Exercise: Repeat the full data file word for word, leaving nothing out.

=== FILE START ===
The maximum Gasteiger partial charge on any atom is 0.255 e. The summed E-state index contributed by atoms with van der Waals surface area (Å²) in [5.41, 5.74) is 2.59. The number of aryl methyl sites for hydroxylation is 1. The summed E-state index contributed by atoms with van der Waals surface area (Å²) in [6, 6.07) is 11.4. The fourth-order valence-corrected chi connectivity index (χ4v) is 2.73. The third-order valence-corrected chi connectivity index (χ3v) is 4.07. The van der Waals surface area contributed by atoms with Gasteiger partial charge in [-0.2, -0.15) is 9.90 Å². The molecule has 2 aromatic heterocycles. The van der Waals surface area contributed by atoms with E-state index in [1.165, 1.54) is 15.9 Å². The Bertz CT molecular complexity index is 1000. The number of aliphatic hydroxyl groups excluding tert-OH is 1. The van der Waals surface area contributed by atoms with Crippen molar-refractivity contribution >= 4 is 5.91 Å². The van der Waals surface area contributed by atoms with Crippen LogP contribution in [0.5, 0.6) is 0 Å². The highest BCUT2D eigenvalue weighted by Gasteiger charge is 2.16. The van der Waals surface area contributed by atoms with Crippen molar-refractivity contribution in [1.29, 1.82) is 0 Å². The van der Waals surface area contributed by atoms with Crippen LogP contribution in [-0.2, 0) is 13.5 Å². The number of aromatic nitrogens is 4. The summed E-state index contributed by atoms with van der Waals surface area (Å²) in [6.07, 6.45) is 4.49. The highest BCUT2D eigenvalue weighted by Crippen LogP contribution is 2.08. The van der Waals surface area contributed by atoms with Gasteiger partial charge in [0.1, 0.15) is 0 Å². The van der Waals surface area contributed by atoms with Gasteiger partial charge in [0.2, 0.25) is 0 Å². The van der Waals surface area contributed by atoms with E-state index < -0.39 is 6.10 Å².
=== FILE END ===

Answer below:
The maximum Gasteiger partial charge on any atom is 0.255 e. The summed E-state index contributed by atoms with van der Waals surface area (Å²) in [5.41, 5.74) is 2.59. The number of aryl methyl sites for hydroxylation is 1. The summed E-state index contributed by atoms with van der Waals surface area (Å²) in [6, 6.07) is 11.4. The fourth-order valence-corrected chi connectivity index (χ4v) is 2.73. The third-order valence-corrected chi connectivity index (χ3v) is 4.07. The van der Waals surface area contributed by atoms with Gasteiger partial charge in [-0.2, -0.15) is 9.90 Å². The molecule has 2 aromatic heterocycles. The van der Waals surface area contributed by atoms with E-state index in [1.165, 1.54) is 15.9 Å². The Bertz CT molecular complexity index is 1000. The number of aliphatic hydroxyl groups excluding tert-OH is 1. The van der Waals surface area contributed by atoms with Crippen molar-refractivity contribution >= 4 is 5.91 Å². The van der Waals surface area contributed by atoms with Crippen LogP contribution in [0.5, 0.6) is 0 Å². The highest BCUT2D eigenvalue weighted by Gasteiger charge is 2.16. The van der Waals surface area contributed by atoms with Crippen molar-refractivity contribution in [1.29, 1.82) is 0 Å². The van der Waals surface area contributed by atoms with Crippen LogP contribution in [-0.2, 0) is 13.5 Å². The number of aromatic nitrogens is 4. The summed E-state index contributed by atoms with van der Waals surface area (Å²) in [6.07, 6.45) is 4.49. The highest BCUT2D eigenvalue weighted by Crippen LogP contribution is 2.08. The van der Waals surface area contributed by atoms with Gasteiger partial charge in [0.1, 0.15) is 0 Å². The van der Waals surface area contributed by atoms with Gasteiger partial charge in [0.2, 0.25) is 0 Å². The van der Waals surface area contributed by atoms with E-state index < -0.39 is 6.10 Å².